Friday, January 27, 2012

California Passes New Auto Emission Rules

The California Air Resources Board has unanimously approved a package of new emissions rules for cars and light trucks through 2025.

“The California Advanced Clean Car rules will clean our air, fight climate change and provide cars that save consumers thousands of dollars at the pump,” said ARB Chairman Mary Nichols. “The Board’s action today will create thousands of new jobs, transforming California into the advanced car capital of the world. California is now in pole position in the race to provide next-generation ultra-clean cars to the global car market.”

The Advanced Clean Cars program combines the control of smog-causing pollutants and greenhouse gas (GHG) emissions into a single coordinated package of requirements for model years 2017 through 2025. The new rules will clean up gasoline and diesel-powered cars, and deliver increasing numbers of zero-emission technologies, such as full battery electric cars, newly emerging plug-in hybrid electric vehicles, and hydrogen fuel cell cars, aiming to put 1.4 million electric and hybrid vehicles on state roads by 2025. The package will also ensure adequate fueling infrastructure is available for the increasing numbers of hydrogen fuel cell vehicles planned for deployment in California.

The rules are designed to preserve consumer choice while ensuring the development of a full range of environmentally superior cars from compacts to SUVs and pickups. Many of the technologies that reduce emissions also significantly reduce the operating costs of passenger vehicles on a month-to-month basis for consumers.

"Our research shows a $1,400 to $1,900 car price increase. But over the life of the vehicles, the owners save $6,000 in reduced fuel and maintenance costs," board spokesman David Clegern said.  One of the nation's foremost consumer groups, the Consumers' Union, the policy and advocacy division of Consumer Reports, supported the changes.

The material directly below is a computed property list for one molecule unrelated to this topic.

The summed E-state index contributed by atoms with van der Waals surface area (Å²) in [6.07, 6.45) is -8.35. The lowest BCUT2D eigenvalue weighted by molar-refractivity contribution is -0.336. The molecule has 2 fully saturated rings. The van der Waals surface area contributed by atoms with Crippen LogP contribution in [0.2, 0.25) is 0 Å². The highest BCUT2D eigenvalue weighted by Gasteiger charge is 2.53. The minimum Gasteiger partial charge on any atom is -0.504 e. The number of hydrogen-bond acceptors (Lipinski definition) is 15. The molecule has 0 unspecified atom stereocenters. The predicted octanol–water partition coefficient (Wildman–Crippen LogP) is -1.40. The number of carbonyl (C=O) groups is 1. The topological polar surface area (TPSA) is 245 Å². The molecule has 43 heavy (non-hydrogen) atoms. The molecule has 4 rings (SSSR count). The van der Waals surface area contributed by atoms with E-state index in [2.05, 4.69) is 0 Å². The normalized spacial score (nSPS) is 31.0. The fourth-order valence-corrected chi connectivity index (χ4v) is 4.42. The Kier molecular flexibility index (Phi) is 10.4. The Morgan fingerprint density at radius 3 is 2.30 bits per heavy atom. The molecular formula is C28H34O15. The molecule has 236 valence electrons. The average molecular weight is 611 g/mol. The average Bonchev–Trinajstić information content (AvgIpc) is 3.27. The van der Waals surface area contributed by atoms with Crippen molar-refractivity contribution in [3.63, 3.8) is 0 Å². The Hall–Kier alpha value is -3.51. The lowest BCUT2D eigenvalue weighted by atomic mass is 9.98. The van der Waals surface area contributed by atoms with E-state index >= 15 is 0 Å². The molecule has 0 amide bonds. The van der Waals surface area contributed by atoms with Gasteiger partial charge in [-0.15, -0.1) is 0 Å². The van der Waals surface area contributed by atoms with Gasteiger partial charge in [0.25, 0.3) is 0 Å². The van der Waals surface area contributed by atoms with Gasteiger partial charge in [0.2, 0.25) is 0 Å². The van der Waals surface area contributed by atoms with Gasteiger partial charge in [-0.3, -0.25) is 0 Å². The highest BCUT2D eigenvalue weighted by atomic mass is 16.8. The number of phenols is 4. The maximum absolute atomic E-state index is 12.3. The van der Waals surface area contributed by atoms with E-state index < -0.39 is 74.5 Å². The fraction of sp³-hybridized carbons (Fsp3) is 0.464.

Companies including Ford Motor Corp., Chrysler Group LLC, General Motors Co., Nissan Motor Co. Ltd. and others submitted testimony Thursday supportive of the new standards.

Read more here and here.

Friday, January 20, 2012

Judge Strikes Down Air Quality Rules

An Alameda County (California) Superior Court judge recently struck down CEQA guidelines established by the Bay Area Air Quality Management District (BAAQMD).  The Guidelines sought to "better protect the health and well being of Bay Area residents by addressing new health protective air quality standards, exposure to toxic air contaminants and adverse effects from climate change."  A challenge to the Guidelines was brought by representatives of the building industry, economic development groups and others claiming that the new rules would make the cost of development prohibitively expensive.

As often happens in court decisions, the judge did not rule on the substance of the Guidelines, but rather found that  BAAQMD, itself bound by CEQA, had not undertaken the necessary environmental review of the impacts of the Guidelines.  Solely on this basis, the rules were determined to be improper.

While the plaintiffs in the lawsuit are claiming victory, it is important to remember that his ruling was based on BAAQMD not following the proper procedures; the agency may promulgate the same Guidelines after conducting the necessary environmental review.

Thursday, January 12, 2012

EPA Posts Emissions Data from Industry

Yesterday, the EPA took the bold step of releasing on line comprehensive greenhouse gas data reported directly from facilities in nine industry groups that directly emit large amounts of GHG.  The data was also posted for suppliers of certain fossil fuels. The information can now be found online at the EPA's Reporting Program Data and Data Publication Tool.

In making the announcement, Gina McCarthy, assistant administrator for EPA's Office of Air and Radiation, stated:  "Thanks to strong collaboration and feedback from industry, states and other organizations, today we have a transparent, powerful data resource available to the public.  The GHG Reporting Program data provides a critical tool for businesses and other innovators to find cost - and fuel-saving efficiencies that reduce greenhouse gas emissions, and foster technologies to protect public health and the environment."

The online tool allows the public to view the data in a variety of ways, including by location, facility type and GHG type emitted.

It will be interesting to see if the transparency of this data will result in a reduction of emissions by these industries.  Indeed, this may prove to give meaning to the phrase: "We are watching you"!

The full press release may be viewed here.